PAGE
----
- Was I relaxed and comfortable with this person?
- Could I be myself around this person?
- Did the conversation flow?
- Did I feel like the other person was on my team, helping the date go smoothly and laughing gently at any awkward moments? Or did the awkward silences turn into awkward chasms on the edge of the awkward abyss?
- Did the other person seem at ease and comfortable with me?
- Was the actual time we spent together fun/enjoyable/comfortable/pleasurable?
- Was it as good as spending time alone doing something enjoyable or with a good friend or do I wish I’d just spent the evening at home?
- Was I bored? Checked out? Apprehensive?
- Was it easy to make plans?
- Do I feel like the person was listening/paying attention/engaged?
- (If kissing is a thing you’re interested in) Can I picture myself kissing them?
- Am I looking forward to hanging out again?
- Were there any red flags?*
If the date went well for you, where you enjoyed yourself and felt good, ask the person for another date. The rest is up to the other person.
If you can get in the habit of checking in with yourself about your own comfort and enjoyment levels during and after dates, even a “meh” date can be useful because you’ll know more about yourself and what you’re looking for.
*Bonus list of some of my personal First Date red flags from back in the day when I bravely put on clean shirts and lip gloss and met strangers from the Internet for drinks:
- Was the person I was meeting generally congruent with the person presented on the dating site and during any prior conversations? If you’re “single” on the dating site and suddenly “planning to get divorced btw we still live together and no one at work knows we’re separated so I’d appreciate your discretion” when we meet, if you’re 28 in all your dating site photos and 58 in person…it was not going to work.
- Did the person monologue the whole time?
- Did I feel like I was monologuing the whole time at someone who just shyly stared at me and nodded? (The Silent Type is a great type and it may be your type but experience tells me it was not mine).
- Did I feel like I was an unpaid nonconsensual therapist while someone shared everything about their life?
- Did the person constantly talk about their ex & exes?
- Was literally everything they said a complaint about someone or something?
- Were these complaints at least funny and entertaining?
- In these complaints was nothing ever their responsibility? Was it just a long list of Ways I Have Been Wronged By Others with a subtext of Surely You Have A Duty To Not Disappoint Me Like Everyone Else Has (Now That You Know My Tale of Woe)?
- Ugh, mansplaining, especially politics or philosophy, how movies get made, the “authenticity” of whatever food we were eating, the makeup & history of the neighborhood where I lived and they did not (for example when I failed to pick the “most authentic” taco place in Pilsen or Little Village), telling me why everything I liked was actually overrated.
- Talking during movies. No.
- Taking me to some sort of performance and then critiquing how much it sucks into my ear in real time. No.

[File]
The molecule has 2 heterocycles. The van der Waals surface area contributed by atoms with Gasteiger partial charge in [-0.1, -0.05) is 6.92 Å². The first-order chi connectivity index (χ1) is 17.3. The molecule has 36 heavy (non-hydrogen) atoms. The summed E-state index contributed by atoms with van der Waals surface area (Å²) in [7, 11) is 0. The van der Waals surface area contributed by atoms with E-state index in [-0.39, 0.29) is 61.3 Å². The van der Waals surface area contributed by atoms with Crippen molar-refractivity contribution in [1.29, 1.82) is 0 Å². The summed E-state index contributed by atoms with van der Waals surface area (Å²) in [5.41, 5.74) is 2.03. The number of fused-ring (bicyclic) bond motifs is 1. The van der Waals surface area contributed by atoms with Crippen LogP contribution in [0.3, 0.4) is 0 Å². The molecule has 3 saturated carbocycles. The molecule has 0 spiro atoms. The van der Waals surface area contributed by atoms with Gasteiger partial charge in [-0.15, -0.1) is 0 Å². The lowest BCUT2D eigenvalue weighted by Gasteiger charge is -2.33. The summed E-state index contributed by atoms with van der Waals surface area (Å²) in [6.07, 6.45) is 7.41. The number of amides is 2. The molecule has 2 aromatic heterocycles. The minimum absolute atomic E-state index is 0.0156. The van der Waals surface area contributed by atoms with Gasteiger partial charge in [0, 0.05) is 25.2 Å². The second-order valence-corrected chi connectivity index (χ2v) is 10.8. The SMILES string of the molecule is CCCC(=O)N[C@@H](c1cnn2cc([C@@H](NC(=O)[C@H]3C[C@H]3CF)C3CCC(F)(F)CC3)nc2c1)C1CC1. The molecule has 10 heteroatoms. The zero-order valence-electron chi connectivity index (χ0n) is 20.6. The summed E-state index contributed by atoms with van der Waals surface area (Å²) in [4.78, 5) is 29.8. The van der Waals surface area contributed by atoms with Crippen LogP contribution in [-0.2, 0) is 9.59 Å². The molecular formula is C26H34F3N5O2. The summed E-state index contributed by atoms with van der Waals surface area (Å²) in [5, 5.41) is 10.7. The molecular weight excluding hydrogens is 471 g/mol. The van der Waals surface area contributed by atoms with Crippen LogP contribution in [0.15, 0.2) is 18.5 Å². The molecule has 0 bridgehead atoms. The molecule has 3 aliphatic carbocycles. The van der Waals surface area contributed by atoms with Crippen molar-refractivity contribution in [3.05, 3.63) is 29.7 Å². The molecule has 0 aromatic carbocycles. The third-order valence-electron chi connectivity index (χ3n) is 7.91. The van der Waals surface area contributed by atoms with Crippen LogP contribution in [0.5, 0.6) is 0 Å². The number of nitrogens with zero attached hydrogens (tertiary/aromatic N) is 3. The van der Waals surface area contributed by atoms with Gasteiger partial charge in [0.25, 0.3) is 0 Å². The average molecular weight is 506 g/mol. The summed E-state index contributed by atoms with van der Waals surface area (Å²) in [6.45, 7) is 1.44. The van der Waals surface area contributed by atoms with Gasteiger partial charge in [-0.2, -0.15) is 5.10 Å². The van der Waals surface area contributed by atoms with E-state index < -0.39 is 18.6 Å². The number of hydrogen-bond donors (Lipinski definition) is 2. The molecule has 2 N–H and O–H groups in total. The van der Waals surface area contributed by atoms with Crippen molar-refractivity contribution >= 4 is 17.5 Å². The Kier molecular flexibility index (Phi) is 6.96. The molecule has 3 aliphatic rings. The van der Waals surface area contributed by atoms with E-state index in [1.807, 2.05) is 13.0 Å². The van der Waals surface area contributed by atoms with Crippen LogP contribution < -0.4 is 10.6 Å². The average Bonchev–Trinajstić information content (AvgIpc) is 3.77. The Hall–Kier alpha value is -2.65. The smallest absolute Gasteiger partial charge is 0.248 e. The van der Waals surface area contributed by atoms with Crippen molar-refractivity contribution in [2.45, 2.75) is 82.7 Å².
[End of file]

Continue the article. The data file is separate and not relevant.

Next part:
- Overfamiliarity, over-investment. “I can’t wait to introduce you to my son, he’s going to love you!” Ok but u just met me I am still wearing my coat slow down friend.
- Overdoing innuendo & sex talk too soon, like, “I just got a new bed, it’s very comfortable, you’ll have to come test it out with me later heh heh.” Ok but u just met me I am still wearing my coat slow down friend.
- Overdoing it with the touching. If dinner and a movie remind me of how my cat likes to constantly crawl all over me and make annoying biscuits everywhere it’s too much touching!
- Negging of all sorts, especially “I don’t usually date ________, but you seem really cool.” (Bonus Nope!!!!! if the blank includes fat people, feminists, “women who seem really smart”)
- Constant contact, expecting constant texts/calls/emails before we’ve even met in person, all up in my social media biz, “liking” every single photo/comment going back through the archives. It feels good to be seen and not so good to be surveilled.
- Neediness – We literally just met, so, surely there is someone else in your life who can drive you home from dental surgery or hold your hand while you put your dog to sleep or fly home with you to your father’s funeral or weigh in with you about whether you should accept this job offer? (All true stories of actual things actual men wanted me to do after a few emails and one hour-long bar or coffee date). I will move mountains to take care of people I love, when, you know, I have had a chance to figure out if love them.
- Casual, “ironic” sexist or racist comments, dropping code sentences like “I hate all the political correctness these days, I feel like I can’t say anything.“
- Bringing your feature screenplay to the date for me to read.
Your Mileage May Vary, as the great saying goes. My list doesn’t look like anyone else’s and I may have had stuff on there that is not necessarily a problem in itself or not a problem for you, or where there are exceptions to be made (I did drive the guy home from dental surgery as a human favor for a fellow human being, I just didn’t date him more) or that are just differences in styles and interest levels. It’s not meant to be universal and it’s about compatibility with you vs. any one thing being Good or Bad.
I’m including the list because I developed it over time by paying attention to what made me feel good, comfortable, safe, relaxed, happy, excited and what made me feel the opposite.I stopped asking people “Is this normal/cool/okay thing when you date?” and started asking “Am I good with this?” and “Am I delighted by this?” Those experiences (and the decision to be picky about second and third dates) helped me avoid some entanglements that would have been fleeting at best and draining at worst, and it helped me know “Just Right” when I saw it.